bow wow wow
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Old December 5th, 2005, 03:36 PM   #8
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the thought of going to uni was more to gather contacts and to mingle in like minded social circles
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Old December 5th, 2005, 05:42 PM   #9
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i went to the local community college for teleproduction, but honestly, i've learned a lot more doing it myself than i ever did there... the exceptions to that would be to maybe take a good class on lighting, and oh yeah, definitely script writing.

with the advent of the internet, the social aspects are taken care of, better than you ever could at a school... however, if you need to mingle with local people, find the local videographers association, and start going to the meetings.

if you don't already have a video camera, get one, and start shooting things that you are interested in... it's a lot more fun to edit subjects that you find interesting.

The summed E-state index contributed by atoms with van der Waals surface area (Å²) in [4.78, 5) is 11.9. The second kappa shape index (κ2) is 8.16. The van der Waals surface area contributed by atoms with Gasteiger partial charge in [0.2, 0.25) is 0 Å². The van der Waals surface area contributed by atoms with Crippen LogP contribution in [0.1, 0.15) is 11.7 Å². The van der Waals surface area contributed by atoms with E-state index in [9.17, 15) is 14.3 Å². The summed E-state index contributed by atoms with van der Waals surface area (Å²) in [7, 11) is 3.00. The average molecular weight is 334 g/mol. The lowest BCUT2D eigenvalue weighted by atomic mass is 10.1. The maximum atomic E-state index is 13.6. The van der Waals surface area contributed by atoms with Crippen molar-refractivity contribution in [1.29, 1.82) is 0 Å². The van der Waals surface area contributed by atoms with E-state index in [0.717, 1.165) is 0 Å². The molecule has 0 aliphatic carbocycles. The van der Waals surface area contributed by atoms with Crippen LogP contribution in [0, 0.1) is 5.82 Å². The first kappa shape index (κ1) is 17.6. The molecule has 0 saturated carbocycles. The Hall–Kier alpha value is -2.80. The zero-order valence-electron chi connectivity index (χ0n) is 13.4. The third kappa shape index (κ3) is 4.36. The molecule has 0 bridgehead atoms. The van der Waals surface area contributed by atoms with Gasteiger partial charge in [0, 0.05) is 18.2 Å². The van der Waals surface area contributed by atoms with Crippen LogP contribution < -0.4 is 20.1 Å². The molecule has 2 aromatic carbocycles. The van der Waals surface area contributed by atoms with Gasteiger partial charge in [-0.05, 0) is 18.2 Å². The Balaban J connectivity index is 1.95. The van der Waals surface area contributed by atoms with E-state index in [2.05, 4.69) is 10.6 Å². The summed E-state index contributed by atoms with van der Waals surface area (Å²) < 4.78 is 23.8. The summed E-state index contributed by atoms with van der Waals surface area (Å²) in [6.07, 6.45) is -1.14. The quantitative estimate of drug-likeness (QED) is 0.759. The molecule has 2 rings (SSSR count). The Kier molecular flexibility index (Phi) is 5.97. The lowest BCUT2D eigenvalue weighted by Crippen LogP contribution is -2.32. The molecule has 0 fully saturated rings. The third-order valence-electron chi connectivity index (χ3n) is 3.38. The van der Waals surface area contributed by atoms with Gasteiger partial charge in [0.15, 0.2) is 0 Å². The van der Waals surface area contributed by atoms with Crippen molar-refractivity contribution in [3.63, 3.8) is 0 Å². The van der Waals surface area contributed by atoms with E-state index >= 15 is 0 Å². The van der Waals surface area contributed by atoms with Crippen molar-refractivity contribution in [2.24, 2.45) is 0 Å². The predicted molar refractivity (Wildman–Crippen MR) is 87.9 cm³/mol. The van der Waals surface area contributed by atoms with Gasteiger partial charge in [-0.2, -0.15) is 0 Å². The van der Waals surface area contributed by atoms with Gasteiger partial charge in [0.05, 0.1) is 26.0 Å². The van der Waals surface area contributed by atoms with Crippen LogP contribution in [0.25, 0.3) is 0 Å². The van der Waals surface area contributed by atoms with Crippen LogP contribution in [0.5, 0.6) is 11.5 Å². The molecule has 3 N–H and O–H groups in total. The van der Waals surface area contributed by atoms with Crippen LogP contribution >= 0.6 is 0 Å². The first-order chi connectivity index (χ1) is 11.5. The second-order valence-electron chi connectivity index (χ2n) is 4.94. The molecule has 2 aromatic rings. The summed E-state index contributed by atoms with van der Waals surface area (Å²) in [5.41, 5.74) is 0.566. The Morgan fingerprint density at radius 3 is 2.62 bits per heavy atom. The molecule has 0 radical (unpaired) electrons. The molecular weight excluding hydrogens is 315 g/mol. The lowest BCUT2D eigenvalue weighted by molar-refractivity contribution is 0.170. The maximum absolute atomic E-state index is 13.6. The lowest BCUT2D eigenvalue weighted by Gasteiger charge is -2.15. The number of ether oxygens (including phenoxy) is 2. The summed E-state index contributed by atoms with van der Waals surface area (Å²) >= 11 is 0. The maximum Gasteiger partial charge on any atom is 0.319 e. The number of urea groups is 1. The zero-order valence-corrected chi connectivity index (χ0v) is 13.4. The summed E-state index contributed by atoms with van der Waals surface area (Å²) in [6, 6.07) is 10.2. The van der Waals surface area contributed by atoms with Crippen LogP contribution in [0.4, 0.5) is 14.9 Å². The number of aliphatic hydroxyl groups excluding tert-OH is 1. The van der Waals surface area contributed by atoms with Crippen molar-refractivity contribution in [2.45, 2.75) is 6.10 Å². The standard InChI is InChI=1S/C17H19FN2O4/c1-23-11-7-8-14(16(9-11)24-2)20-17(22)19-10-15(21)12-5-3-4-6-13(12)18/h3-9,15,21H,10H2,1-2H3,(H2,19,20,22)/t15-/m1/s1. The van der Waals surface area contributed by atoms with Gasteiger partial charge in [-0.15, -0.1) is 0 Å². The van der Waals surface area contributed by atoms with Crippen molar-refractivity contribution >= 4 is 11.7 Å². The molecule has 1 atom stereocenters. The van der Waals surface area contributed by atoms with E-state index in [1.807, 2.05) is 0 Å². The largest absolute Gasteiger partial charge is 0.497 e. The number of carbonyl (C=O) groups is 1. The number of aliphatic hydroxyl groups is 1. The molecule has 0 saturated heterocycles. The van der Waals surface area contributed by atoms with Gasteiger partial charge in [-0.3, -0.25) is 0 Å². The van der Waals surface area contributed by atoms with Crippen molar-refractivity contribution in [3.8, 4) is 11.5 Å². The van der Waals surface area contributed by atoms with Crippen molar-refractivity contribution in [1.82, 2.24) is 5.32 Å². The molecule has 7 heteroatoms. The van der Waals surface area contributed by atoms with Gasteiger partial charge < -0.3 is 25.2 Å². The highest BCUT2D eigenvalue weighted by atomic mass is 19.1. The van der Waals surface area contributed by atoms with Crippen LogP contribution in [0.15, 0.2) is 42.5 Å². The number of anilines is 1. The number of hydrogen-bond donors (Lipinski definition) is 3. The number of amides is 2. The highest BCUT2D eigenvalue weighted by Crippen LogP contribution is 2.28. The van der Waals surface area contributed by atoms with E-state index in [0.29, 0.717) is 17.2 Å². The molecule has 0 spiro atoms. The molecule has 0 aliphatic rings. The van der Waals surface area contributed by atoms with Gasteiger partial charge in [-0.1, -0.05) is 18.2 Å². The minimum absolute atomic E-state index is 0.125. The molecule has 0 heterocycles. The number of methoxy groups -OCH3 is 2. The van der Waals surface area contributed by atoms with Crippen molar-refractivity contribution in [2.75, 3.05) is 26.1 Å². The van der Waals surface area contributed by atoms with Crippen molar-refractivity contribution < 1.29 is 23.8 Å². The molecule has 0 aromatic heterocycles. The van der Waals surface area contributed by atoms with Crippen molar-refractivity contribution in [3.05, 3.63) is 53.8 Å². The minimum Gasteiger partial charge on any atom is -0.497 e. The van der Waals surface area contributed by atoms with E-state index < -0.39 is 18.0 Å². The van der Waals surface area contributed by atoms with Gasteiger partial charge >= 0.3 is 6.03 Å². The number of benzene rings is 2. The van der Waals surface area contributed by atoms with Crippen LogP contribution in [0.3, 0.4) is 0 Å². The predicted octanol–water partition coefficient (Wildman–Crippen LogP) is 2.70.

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Old January 30th, 2006, 02:53 PM   #10
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one more thing you can do....

here in st. louis, where 99.999999999% of all media jobs are sales, or sales, or sales, and did I mention sales, you have to either fund/grant your own work and struggle for an outlet, (pay pbs airtime rates to air it or community tv stations etc) there is no real way to make contacts.
news producers are very closed door and there is no film industry. (6-8 video production firms)

here is what we did for contacts - milage may vary.

find your local movie salon (no not rentals) where filmakers get together to discuss their projects and one or more will do screenings for feedback at the meets. talk to the directors get to know them, then make a short piece to be shown for feedback. once everyone knows what you can do... let them know your situation... this will at least get you some contacts, piece work (around your day job), expierance and sometimes they will give you a copy for your reel.

after all that the bootstraps approach is what we took.
if you have your own gear - weddings, rememberance pieces, freelance work on local commercials etc advertise in, phonebook, newspaper, production hubs etc.... my wife and I have been doing this for about 2 years with and now have some ok contacts. it wasn't until recently that we flushed out our gear with a camera and light kit - we'll see where that goes.
Frank Moss